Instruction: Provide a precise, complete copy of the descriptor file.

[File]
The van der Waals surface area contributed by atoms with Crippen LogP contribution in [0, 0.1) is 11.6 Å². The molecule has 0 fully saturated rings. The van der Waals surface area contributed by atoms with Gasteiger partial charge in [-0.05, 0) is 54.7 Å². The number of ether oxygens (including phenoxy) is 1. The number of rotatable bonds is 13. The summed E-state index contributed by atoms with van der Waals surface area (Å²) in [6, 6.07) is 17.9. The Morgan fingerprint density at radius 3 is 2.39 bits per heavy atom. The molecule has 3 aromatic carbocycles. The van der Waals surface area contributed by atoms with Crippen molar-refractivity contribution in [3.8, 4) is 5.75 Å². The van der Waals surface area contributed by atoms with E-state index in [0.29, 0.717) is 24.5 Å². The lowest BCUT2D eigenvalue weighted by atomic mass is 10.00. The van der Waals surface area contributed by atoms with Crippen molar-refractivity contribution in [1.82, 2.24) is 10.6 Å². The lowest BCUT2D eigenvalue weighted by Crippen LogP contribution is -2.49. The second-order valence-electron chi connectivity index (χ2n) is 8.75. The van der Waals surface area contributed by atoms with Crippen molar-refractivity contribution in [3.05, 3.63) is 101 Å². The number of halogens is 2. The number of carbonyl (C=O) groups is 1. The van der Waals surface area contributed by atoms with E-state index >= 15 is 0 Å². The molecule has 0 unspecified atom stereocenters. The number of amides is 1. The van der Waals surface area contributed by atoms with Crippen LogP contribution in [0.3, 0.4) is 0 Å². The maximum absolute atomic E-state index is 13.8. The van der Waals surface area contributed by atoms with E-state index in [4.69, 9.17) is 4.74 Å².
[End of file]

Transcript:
The van der Waals surface area contributed by atoms with Crippen LogP contribution in [0, 0.1) is 11.6 Å². The molecule has 0 fully saturated rings. The van der Waals surface area contributed by atoms with Gasteiger partial charge in [-0.05, 0) is 54.7 Å². The number of ether oxygens (including phenoxy) is 1. The number of rotatable bonds is 13. The summed E-state index contributed by atoms with van der Waals surface area (Å²) in [6, 6.07) is 17.9. The Morgan fingerprint density at radius 3 is 2.39 bits per heavy atom. The molecule has 3 aromatic carbocycles. The van der Waals surface area contributed by atoms with Crippen molar-refractivity contribution in [3.8, 4) is 5.75 Å². The van der Waals surface area contributed by atoms with E-state index in [0.29, 0.717) is 24.5 Å². The lowest BCUT2D eigenvalue weighted by atomic mass is 10.00. The van der Waals surface area contributed by atoms with Crippen molar-refractivity contribution in [1.82, 2.24) is 10.6 Å². The lowest BCUT2D eigenvalue weighted by Crippen LogP contribution is -2.49. The second-order valence-electron chi connectivity index (χ2n) is 8.75. The van der Waals surface area contributed by atoms with Crippen molar-refractivity contribution in [3.05, 3.63) is 101 Å². The number of halogens is 2. The number of carbonyl (C=O) groups is 1. The van der Waals surface area contributed by atoms with E-state index >= 15 is 0 Å². The molecule has 0 unspecified atom stereocenters. The number of amides is 1. The van der Waals surface area contributed by atoms with Crippen LogP contribution in [0.3, 0.4) is 0 Å². The maximum absolute atomic E-state index is 13.8. The van der Waals surface area contributed by atoms with E-state index in [4.69, 9.17) is 4.74 Å².